Buying bonds at today’s microscopic or negative interest rates pose extraordinary risks to one’s wealth, but buying certain Exchange Traded Funds and open end funds that own bonds is even riskier. From Wolf Richter, at wolfstreet.com, and David Eifrig, at dailywealth.com:
I have on occasion warned about bond funds. Bonds themselves can be a great investment – and have largely been a great investment over the last 30 years, running up all the way to the peak of the greatest credit bubble in history.
If the bond market starts throwing up, you can always hang on to your bonds, collect the interest, and get out alive. If the company gets knocked over and it “restructures,” stockholders get wiped out, but depending on what kind of bond you hold, you could be made whole, lose part of your capital, or get wiped out too.
The yield is supposed to compensate for these and other risks, though it hasn’t in years, thanks to the Fed’s interest rate repression.
Bond funds are an entirely different animal. Not all bond funds are made of the same cloth. But anyone holding the Schwab Yield Plus Select fund (SWYSX) in 2007 and 2008 knows this. Like most bond funds, it was an “open end” fund (more on this kind of monster below). It was stuffed to the gills with highly rated mortgage-backed securities. It looked great on paper, at one point had $13 billion in assets, and paid half a percentage point more in yield than a 1-year FDIC insured CD.
When cracks appeared in the credit markets in 2007, some investors pulled their money out. So for them, the low-yield gamble – that’s what it was – worked.
After them, the deluge. Soon everyone was pulling their money out. At first, the fund sold its most liquid assets, such as Treasuries, and didn’t show any significant losses. When it ran out of them, it had to sell other bonds, but there weren’t many takers, and it had to sell them below their book value. Losses appeared. As they got worse, investors woke up, and the fund experienced an all-out run and had to dump its MBS for which liquidity had dried up – for cents on the dollar.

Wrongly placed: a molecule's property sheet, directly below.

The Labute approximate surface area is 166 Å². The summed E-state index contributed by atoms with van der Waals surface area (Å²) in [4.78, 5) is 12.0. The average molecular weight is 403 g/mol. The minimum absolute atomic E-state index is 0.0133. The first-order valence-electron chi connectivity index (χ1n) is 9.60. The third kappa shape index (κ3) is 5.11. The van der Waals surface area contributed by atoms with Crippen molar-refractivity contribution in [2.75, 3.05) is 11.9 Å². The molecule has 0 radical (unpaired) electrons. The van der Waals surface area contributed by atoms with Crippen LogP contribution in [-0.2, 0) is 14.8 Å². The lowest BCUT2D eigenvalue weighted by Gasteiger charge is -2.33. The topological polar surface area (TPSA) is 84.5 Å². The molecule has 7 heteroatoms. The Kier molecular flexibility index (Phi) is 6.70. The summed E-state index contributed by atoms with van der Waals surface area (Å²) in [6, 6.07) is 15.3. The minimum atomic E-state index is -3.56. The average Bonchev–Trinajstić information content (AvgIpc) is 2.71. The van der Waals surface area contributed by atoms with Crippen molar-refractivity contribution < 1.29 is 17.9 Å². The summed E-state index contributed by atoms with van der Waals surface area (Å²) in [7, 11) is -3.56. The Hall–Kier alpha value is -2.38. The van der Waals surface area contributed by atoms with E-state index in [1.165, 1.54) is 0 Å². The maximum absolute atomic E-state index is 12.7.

At the other end of every bond fund sits the “smart money,” waiting for the opportunity. And the “smart money” bought these MBS and later sold them to the Fed at a huge profit. Investors in SWYSX got cleaned out. Those who sat it out to the end, hoping for the uptick, lost well over 50% before it was eventually shut down.
Lawyers – class-action types and those representing individual investors – had a field day. Schwab paid out a chunk of money to settle these suits, and much of it went to the lawyers.
It was a little extra yield for a ton of extra risk.
That’s the theme today as well. But now bond funds are stuffed with junk bonds. They can get ugly in a hurry too.
Unlike investors who hold bonds outright, investors in “open-end” bond funds that experience a run can’t benefit from an eventual uptick in bond prices – because the fund is forced to sell them at the worst possible moment!
Few funds actually go through a real run like this, but when they do, it’s bloody for the small fry and a huge opportunity for lawyers and the “smart money.”
So here are the salient parts of an article by David Eifrig on what constitutes a “time bomb in your portfolio” – given the current climate – and what might be an acceptable risk….
By David Eifrig, Daily Wealth:
Fixed-income securities – specifically bonds – are an important part of any balanced portfolio. You put your money into a bond and lock up a certain yield. Then, you get paid year after year for loaning the bond issuer your money. That’s why bonds are considered a safer way for retirees to earn a return on their savings, rather than being exposed to the ups and downs of the stock market.
The thing is, not all bond investments are the same.
To continue reading: Are These Ticking Time Bombs In Your Portfolio?